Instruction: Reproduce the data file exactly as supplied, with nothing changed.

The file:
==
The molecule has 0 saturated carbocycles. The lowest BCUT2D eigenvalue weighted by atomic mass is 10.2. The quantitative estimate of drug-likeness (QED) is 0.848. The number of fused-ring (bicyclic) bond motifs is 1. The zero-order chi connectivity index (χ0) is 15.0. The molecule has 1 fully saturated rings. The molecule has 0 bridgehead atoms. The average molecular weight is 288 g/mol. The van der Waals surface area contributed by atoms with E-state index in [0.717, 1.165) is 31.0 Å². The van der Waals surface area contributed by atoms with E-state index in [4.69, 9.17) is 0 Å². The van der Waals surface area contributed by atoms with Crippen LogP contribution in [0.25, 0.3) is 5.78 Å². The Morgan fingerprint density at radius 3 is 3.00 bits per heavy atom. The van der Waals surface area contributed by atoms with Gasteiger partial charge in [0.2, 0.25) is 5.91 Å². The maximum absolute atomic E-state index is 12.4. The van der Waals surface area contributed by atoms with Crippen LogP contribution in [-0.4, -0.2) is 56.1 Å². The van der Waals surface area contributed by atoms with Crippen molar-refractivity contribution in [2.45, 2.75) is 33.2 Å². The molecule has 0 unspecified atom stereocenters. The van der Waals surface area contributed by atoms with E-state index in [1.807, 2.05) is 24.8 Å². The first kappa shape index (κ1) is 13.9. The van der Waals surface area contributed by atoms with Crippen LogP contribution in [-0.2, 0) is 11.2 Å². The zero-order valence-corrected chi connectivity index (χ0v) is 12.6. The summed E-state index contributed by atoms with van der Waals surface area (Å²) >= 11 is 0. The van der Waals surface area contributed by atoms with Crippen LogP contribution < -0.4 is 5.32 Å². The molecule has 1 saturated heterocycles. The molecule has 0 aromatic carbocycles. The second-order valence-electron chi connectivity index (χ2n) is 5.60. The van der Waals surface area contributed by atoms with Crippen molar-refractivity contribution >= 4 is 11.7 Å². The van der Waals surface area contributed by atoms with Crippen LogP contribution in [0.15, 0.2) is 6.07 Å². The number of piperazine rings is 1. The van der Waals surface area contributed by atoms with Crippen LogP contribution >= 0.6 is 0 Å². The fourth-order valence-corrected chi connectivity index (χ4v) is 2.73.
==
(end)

The molecule has 0 saturated carbocycles. The lowest BCUT2D eigenvalue weighted by atomic mass is 10.2. The quantitative estimate of drug-likeness (QED) is 0.848. The number of fused-ring (bicyclic) bond motifs is 1. The zero-order chi connectivity index (χ0) is 15.0. The molecule has 1 fully saturated rings. The molecule has 0 bridgehead atoms. The average molecular weight is 288 g/mol. The van der Waals surface area contributed by atoms with E-state index in [0.717, 1.165) is 31.0 Å². The van der Waals surface area contributed by atoms with E-state index in [4.69, 9.17) is 0 Å². The van der Waals surface area contributed by atoms with Crippen LogP contribution in [0.25, 0.3) is 5.78 Å². The Morgan fingerprint density at radius 3 is 3.00 bits per heavy atom. The van der Waals surface area contributed by atoms with Gasteiger partial charge in [0.2, 0.25) is 5.91 Å². The maximum absolute atomic E-state index is 12.4. The van der Waals surface area contributed by atoms with Crippen LogP contribution in [-0.4, -0.2) is 56.1 Å². The van der Waals surface area contributed by atoms with Crippen molar-refractivity contribution in [2.45, 2.75) is 33.2 Å². The molecule has 0 unspecified atom stereocenters. The van der Waals surface area contributed by atoms with E-state index in [1.807, 2.05) is 24.8 Å². The first kappa shape index (κ1) is 13.9. The van der Waals surface area contributed by atoms with Crippen LogP contribution in [-0.2, 0) is 11.2 Å². The zero-order valence-corrected chi connectivity index (χ0v) is 12.6. The summed E-state index contributed by atoms with van der Waals surface area (Å²) >= 11 is 0. The van der Waals surface area contributed by atoms with Crippen LogP contribution < -0.4 is 5.32 Å². The molecule has 1 saturated heterocycles. The molecule has 0 aromatic carbocycles. The second-order valence-electron chi connectivity index (χ2n) is 5.60. The van der Waals surface area contributed by atoms with Crippen molar-refractivity contribution >= 4 is 11.7 Å². The van der Waals surface area contributed by atoms with Crippen LogP contribution in [0.15, 0.2) is 6.07 Å². The number of piperazine rings is 1. The van der Waals surface area contributed by atoms with Crippen LogP contribution >= 0.6 is 0 Å². The fourth-order valence-corrected chi connectivity index (χ4v) is 2.73.